Mar 29, 2023
It’s not often that romantic companions wait a full 27 years before having kids, but Mr. and Mrs. Pickles are no ordinary couple. First, he is 90 years old. Second, she is no youngster at 53. And third, both are endangered radiated tortoises. The pair emigrated from Madagascar to the Houston Zoo.
Zoo officials say they were simply shocked by the recent birth of the Pickles’ three hatchlings. The babies have been named Dill, Gherkin, and Jalapeño. Mr. Pickles has lived at the zoo for 36 years. Mrs. Pickles arrived at the zoo in 1996.
Radiated tortoises can live for up to 150 years. But it’s unknown how long they can reproduce, a zoo spokesperson told The New York Times. The current answer would seem to be at least 53 years for a female and 90 for a male.
The hatchlings’ birth is uncommon. Radiated tortoises are a critically endangered species. One reason that they have that status is they rarely have offspring.
If a zoo worker hadn’t spotted Mrs. Pickles when she was laying her eggs and burying them in the soil, the hatchlings likely would not have survived. Their zoo space isn't made to keep hatchlings alive. They need a temperature and humidity that is like a radiated tortoise’s native habitat. So, after the eggs were laid, workers quickly moved them to the Reptile and Amphibian House.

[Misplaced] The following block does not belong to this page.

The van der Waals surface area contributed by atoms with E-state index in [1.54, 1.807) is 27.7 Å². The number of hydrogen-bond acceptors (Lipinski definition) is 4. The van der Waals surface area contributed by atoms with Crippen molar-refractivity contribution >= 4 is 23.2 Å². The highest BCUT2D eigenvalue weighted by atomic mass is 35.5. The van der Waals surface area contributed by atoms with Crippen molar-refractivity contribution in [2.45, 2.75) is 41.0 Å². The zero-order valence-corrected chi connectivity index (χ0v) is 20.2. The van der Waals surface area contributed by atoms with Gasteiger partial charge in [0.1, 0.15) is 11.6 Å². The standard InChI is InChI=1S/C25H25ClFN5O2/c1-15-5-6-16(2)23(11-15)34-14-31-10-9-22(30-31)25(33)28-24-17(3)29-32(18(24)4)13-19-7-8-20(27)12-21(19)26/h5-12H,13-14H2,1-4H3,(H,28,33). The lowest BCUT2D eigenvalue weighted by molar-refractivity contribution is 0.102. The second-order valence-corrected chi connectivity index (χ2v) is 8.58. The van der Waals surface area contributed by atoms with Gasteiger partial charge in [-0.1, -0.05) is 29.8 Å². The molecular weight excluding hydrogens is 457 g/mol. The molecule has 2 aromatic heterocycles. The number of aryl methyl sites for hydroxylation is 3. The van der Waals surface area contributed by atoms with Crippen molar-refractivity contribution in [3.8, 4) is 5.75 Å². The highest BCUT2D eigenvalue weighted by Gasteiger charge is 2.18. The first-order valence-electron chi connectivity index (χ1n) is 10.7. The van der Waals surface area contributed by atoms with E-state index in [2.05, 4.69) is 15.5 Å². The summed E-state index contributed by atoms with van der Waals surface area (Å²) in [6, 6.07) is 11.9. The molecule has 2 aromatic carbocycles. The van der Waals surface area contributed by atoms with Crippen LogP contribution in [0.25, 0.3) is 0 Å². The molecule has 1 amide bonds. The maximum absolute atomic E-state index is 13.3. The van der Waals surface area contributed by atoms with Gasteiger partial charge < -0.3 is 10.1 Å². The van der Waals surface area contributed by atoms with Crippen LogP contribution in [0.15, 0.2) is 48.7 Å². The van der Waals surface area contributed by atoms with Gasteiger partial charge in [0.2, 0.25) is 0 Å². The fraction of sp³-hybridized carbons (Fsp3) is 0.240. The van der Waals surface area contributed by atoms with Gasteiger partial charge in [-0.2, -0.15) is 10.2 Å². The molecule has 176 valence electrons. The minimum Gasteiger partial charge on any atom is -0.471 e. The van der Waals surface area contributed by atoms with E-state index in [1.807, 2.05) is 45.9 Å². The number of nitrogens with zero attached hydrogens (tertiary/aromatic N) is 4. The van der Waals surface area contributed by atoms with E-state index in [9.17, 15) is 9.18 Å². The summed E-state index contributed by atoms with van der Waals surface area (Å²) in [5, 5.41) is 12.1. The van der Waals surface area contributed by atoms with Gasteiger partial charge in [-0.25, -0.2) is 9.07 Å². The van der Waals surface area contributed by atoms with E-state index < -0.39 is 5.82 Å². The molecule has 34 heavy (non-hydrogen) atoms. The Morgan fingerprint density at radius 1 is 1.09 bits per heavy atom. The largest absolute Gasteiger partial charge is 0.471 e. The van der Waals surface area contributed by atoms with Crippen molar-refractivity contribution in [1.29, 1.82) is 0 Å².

For now, the trio of new tortoises is living behind closed doors, zookeepers say. They will move back in with their parents when they’re old enough to survive in the Pickles’ everyday space.
Photo by Kyle Bedell courtesy of Wikimedia Commons.
Endangered Species Critical Habitats
This interactive map shows 859 sites that contain at least 95% of an endangered species population and are identified as key biodiversity areas.
Endangered Species Act
This article details the history and impacts of the Endangered Species Act, which protects the habitat of species in the United States that are near extinction.
Data Puzzle: The Tipping Point
In this lesson, students analyze data from the work of three ecologists researching how moss campion is affected by climate change and if there is a point that is too warm for the species to thrive.